Example 15a: avoid big arpeggios 

Example 15b: here's another example 

Embellishing tones (consonant skips with a return to the original note), are very useful in third species. This 3-note figure (original note, embellishing tone, original note) can begin on the first, second, or third beats in the measure. The embellishing tone must form a consonant interval against the CF, and should not be further than a P4 away from the original note (example 16a).

Example 16a: embellishing tone 

The ordinary consonant skip (not including a return to the initial tone in the leaping pair) is analogous to the leap of second species, and is still useful in third species. Remember that leaps of a P4 or greater should be followed by a return in the opposite direction (16b).

Example 16b: consonant skip 

Use large leaps (leaps greater than a P4) with restraint and taste, as always. The shorter the note value, the more difficult it is to sing large leaps.

You should also try to avoid using two consecutive leaps in the same direction unless they are both 3rds -- with the short note values of third species, such progressions travel too far in too short a time.

Remember to fill in the "holes" left in the counterpoint by leaps with conjunct motion in the opposite direction (example 17).

Example 17a: leaps which "dangle" 

 

 

 

 

Example 17b: the "holes" are filled in 

As a rule, the same melodic pattern should not be used twice in a row during the course of an exercise. Such pattern repetition is called a "sequence."

Example 18: sequences 

Since there are so many notes of equal value in this species, it can be difficult to maintain a sense of direction and purpose in the line. The student should sketch a solution for the line of counterpoint, including a possible climax on a strong quarter (first or third), and the last two or three measures. Here are a few examples of the unhappy Attwood's attempts at third species; this time he doesn't even wait for Mozart to excoriate his work, but instead he himself calls it "bad," in four languages (example 19).

Example 19: "Schlecht" 

Here is a summary of the categories of dissonance and embellishment which are now available to you:

1) Passing tone (P): a three-note stepwise figure spanning the melodic interval of a 3rd, moving completely in one direction; first and last intervals must be consonant. See examples 3-4.

2) Double passing tones (P P): a four-note stepwise figure spanning the melodic interval of a 4th, moving completely in one direction; first and last intervals must be consonant. See example 5.

3) Complete upper and lower neighbor note (UN, LN): a three-note stepwise figure leaving and returning to the same note, moving up by step, then returning down by step (UN), or the reverse -- moving down by step, then returning up by step (LN); first and last intervals must be consonant. See example 6.

4) Double neighbor notes (DN): a four-note figure which begins and ends on the same note. Profile: stable tone, UN, LN, return to stable tone. LN may precede UN in this figure, but this is less common than UN followed by LN. There is a leap of a 3rd between the two neighbors. See example 7.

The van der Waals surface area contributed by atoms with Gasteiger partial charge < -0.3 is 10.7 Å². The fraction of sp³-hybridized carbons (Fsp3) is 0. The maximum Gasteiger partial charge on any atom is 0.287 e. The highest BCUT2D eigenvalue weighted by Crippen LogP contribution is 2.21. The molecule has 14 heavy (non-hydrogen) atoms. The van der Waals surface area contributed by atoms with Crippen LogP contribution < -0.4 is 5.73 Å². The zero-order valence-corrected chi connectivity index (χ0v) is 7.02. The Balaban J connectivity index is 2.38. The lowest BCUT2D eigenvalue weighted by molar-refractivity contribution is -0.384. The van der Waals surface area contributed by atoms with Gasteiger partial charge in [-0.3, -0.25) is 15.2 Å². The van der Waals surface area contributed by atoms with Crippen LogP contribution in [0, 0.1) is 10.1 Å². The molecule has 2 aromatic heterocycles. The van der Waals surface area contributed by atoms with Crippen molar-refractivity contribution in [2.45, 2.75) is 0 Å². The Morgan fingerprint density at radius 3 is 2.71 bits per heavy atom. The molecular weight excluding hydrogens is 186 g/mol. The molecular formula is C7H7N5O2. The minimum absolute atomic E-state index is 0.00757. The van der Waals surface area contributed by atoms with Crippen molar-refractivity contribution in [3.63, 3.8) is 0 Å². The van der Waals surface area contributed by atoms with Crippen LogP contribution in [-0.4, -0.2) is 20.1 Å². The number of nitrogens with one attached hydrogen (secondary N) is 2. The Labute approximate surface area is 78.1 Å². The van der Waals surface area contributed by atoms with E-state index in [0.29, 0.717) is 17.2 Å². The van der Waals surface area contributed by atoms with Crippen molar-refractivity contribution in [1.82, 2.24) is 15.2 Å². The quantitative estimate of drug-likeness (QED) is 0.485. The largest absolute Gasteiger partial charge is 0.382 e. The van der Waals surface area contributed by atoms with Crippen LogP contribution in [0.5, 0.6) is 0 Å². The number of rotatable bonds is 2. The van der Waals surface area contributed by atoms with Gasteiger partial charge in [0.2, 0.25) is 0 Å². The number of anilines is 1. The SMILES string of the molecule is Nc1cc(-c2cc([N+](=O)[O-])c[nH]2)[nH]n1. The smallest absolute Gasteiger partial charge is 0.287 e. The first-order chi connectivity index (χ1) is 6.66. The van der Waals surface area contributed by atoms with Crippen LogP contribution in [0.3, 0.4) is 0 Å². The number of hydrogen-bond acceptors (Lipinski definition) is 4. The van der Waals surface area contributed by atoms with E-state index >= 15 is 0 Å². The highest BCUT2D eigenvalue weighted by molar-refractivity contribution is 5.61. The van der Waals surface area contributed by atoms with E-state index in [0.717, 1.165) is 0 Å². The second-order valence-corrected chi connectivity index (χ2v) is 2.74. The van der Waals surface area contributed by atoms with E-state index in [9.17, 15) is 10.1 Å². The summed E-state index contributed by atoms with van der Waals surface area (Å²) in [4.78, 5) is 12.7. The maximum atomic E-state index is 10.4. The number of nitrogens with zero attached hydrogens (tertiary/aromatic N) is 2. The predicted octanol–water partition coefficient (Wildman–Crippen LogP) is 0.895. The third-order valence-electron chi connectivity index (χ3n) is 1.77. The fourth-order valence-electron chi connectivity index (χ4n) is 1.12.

5) Nota cambiata (n.c.): a five-note figure embellishing a stepwise progression from beat 1 (or 3) to the next beat 1 (or 3). The n.c.'s normal contour moves down a step, down a 3rd, up a step, up another step. If the n.c. is inverted (rare), the contour is up a step, up a 3rd, down a step, down another step. 1st, 3rd, and 5th intervals in this five-note idiom must be consonant. See examples 8-11.

6) Embellishing tones and consonant skips: embellishing tones are consonant skips which leave and return to the same note (similar to neighbor notes in that regard). Consonant skips can be used to relieve stepwise motion and to break up larger skips. The skip itself, and the intervals formed at the beginning and the end of the skip, must all be consonant. See examples 16a and 16b.

 

COMPLETE EXAMPLES OF THIRD SPECIES COUNTERPOINT

First example 

Second example  

Third example 

Fourth example  

EXERCISES

You will need manuscript paper to complete these exercises.

 

1. What are the basic characteristics of third species counterpoint? Consider rhythm, melodic behavior, and harmonic behavior (the behavior exhibited by the two parts together).

2. Describe and graph (or illustrate in two-part notation) upper and lower neighbor notes,
double neighbor notes, the nota cambiata in its normal and its inverted form, and double passing tones. Indicate consonant and dissonant parts of each figure with the letters "C" and "D" (or "C/D" where either a consonance or a dissonance is acceptable).

3. Print the four examples found directly above. Now write the harmonic interval quantities between the staves for each example. Circle all dissonant harmonic intervals. Indicate which type of dissonance is used ("UN," "LN," "DN," "nc", "P") above the counterpoint note or notes involved.

4. Add a line of third species counterpoint above and below cantus firmi chosen by your instructor. Circle all dissonant harmonic intervals, and label all dissonant figures with the appropriate abbreviation.

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Copyright © 2003 Irene Girton